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Zoom Sets Its Sights on WFH With Zoom for Home

Zoom recently announced the launch of its Zoom for Home offering: an all-in-one hardware and software for home users. The new product is designed to enable the work-from-home (WFH) user, offering them a single home appliance for web conferencing, phone calling, and interactive whiteboard collaboration.

The product launch comes on the heels of the immense gain in popularity Zoom has experienced as of late in the realm of web conferencing services amid the COVID-19 pandemic lockdown and increased adoption of a remote-work environment by employers. Due to the likelihood that many WFH provisions will remain in place throughout the post-COVID-19 new normal, the launch of this product is timely.

The device offered in the inaugural launch of Zoom for Home is the DTEN ME, a multitouch tablet-like home office appliance. “Tablet-like,” however, is as far as the comparison goes – at 27”, the device is much larger than the typical media tablet, and it sports three wide-angle cameras and an eight-microphone array. Zoom support is built in and works right out of the box, allowing connectivity to anyone through Zoom Meeting. Home users of organizations that have adopted Zoom Phone will benefit from the additional phone calling features built into the Zoom for Home device.

Zoom for Home will be highly appealing to end users who simply want to push a button to make technology work, as well as to IT departments being asked to support WFH setups. The all-in-one nature of the hardware and software will reduce the complexity of support for the home setup, and there will be no need for IT to ensure cameras or microphones are properly configured, along with other general characteristics of home-office web conferencing.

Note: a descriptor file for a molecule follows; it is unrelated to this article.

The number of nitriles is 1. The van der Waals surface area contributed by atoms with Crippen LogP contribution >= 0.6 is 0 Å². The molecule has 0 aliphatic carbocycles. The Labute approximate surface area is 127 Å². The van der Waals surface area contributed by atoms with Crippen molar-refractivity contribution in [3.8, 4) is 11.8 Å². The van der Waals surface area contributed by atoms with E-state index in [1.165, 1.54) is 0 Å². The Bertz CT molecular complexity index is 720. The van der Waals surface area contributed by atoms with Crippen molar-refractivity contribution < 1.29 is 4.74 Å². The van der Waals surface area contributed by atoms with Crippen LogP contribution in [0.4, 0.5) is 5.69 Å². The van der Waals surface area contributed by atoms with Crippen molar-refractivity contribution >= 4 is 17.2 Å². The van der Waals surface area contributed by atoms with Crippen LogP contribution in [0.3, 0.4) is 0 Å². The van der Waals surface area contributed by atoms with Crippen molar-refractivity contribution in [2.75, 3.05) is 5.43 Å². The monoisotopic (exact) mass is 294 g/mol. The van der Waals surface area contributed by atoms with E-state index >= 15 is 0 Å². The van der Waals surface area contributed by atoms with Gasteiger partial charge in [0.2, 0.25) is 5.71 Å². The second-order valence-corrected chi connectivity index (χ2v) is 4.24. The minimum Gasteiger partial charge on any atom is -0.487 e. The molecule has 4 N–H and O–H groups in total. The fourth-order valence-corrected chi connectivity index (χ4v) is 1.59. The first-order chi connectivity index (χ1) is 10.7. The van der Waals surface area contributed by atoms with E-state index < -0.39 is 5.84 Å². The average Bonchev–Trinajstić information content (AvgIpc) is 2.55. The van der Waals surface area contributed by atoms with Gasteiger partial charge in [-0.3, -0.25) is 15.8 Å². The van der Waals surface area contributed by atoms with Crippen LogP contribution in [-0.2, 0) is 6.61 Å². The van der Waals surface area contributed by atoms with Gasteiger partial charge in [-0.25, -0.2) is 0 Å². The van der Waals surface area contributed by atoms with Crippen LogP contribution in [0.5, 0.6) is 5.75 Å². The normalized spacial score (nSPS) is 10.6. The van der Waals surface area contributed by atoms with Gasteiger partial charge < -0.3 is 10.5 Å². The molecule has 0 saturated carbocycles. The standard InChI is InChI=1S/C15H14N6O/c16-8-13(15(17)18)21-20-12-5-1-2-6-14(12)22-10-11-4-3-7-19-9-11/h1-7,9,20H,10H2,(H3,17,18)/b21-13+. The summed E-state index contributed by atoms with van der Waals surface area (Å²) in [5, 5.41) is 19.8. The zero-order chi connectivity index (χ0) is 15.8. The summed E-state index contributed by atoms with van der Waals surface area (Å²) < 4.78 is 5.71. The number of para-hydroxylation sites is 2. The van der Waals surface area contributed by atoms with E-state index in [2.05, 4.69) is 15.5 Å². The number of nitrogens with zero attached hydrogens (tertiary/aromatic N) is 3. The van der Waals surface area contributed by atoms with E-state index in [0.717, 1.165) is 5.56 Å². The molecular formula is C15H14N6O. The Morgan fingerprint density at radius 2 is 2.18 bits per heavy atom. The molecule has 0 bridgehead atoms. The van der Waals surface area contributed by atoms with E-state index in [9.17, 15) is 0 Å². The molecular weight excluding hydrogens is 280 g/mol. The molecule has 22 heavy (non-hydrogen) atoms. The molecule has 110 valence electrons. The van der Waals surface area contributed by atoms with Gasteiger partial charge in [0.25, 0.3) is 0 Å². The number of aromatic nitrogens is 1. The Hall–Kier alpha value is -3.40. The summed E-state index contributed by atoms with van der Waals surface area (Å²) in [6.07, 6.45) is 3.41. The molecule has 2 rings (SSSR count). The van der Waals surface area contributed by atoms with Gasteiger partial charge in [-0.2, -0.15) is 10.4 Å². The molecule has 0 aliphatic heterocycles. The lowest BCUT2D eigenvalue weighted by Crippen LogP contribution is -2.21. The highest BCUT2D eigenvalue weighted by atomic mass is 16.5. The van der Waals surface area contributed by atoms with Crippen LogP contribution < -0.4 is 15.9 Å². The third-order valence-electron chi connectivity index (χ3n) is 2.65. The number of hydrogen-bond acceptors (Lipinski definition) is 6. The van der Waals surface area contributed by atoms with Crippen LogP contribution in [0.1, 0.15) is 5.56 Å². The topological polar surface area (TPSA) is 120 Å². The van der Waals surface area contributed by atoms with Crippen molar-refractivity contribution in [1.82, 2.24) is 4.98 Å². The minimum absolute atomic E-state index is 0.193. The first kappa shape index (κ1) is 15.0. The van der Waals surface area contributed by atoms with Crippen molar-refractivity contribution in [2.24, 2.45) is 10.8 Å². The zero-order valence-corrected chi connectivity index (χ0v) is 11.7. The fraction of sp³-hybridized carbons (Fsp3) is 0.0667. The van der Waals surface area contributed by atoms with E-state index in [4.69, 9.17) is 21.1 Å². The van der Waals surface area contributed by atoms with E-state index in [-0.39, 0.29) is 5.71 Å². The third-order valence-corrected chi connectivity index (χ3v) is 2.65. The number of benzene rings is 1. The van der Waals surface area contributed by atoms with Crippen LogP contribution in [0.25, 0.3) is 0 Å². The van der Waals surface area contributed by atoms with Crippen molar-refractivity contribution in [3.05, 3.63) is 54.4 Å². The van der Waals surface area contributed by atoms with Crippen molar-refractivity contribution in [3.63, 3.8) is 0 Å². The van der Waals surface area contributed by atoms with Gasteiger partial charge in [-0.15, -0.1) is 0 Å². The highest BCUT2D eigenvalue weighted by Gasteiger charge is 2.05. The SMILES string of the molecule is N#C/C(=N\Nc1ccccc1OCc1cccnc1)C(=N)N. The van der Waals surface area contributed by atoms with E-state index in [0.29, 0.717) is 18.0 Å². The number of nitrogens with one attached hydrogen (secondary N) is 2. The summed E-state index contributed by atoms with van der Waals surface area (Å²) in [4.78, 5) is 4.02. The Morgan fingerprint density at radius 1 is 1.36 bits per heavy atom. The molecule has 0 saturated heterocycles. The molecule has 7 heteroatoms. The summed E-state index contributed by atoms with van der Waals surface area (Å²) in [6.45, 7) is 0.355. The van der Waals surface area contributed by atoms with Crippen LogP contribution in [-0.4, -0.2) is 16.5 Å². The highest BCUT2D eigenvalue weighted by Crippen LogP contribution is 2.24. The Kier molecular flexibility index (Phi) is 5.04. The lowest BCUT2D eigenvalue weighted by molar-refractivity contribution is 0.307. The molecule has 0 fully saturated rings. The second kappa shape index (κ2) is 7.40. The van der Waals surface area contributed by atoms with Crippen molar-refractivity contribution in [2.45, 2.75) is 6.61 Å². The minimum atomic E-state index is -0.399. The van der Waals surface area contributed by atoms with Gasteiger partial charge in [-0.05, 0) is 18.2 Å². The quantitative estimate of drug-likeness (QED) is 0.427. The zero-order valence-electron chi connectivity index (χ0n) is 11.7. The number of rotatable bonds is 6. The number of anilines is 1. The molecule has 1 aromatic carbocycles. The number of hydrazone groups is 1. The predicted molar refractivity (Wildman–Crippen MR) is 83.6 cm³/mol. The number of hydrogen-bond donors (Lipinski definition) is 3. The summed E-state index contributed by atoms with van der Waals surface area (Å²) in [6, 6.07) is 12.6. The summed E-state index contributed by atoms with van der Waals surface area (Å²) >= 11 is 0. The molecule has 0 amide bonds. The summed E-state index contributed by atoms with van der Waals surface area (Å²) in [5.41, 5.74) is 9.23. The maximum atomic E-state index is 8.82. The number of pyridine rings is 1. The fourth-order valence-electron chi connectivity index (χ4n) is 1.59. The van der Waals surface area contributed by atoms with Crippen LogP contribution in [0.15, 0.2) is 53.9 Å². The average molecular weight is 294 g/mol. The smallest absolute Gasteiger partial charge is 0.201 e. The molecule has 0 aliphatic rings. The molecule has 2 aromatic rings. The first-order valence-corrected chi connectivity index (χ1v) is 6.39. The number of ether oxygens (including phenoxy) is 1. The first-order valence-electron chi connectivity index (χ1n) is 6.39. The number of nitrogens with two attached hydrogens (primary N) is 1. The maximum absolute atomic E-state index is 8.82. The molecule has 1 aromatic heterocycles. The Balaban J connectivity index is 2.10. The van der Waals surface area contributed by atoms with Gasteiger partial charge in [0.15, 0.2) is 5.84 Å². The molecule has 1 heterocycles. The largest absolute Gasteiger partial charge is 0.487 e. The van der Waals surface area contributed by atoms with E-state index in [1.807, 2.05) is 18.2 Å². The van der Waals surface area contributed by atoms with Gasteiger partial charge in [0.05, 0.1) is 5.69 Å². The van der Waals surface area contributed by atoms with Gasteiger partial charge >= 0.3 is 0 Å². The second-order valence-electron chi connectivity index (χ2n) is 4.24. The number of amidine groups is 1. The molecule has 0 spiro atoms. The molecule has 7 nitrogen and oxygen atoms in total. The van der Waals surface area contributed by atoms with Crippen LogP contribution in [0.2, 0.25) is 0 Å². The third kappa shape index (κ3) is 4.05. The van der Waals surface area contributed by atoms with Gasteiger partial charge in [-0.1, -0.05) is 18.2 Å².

Source: Zoom at SoftwareReviews

Our Take

As mentioned above, the beauty of the Zoom for Home offering is that it will appeal to end users who are nontechnical and simply want to push a button to do their work. Zoom for Home as an all-in-one hardware and software offering means that there would only be one vendor for IT departments to escalate issues to, rather than the standard finger-pointing that IT departments regularly face as a result of a multivendor environment.

IT leaders will need to think about their investment in Zoom for Home, as it will likely be an “all in” decision since it’s not anticipated that the hardware will be repurposed for other non-Zoom web conferencing services. The ease of support should also be considered, as IT will not be required to ensure proper devices drivers are loaded and working, nor will IT need to troubleshoot an underlying operating system.

At a mere US$599, there seems to be good value for these IT benefits. The product fills a hardware offering gap that exists within the market, as there are no other 27” touch tablets in the market today, nor are there any tablets outfitted with the same camera/microphone specifications as the DTEN ME device. On the other hand, the device will likely be single purpose, usable only with Zoom.

Info-Tech Research Group is staying on top of these developments. Watch this space for more updates!

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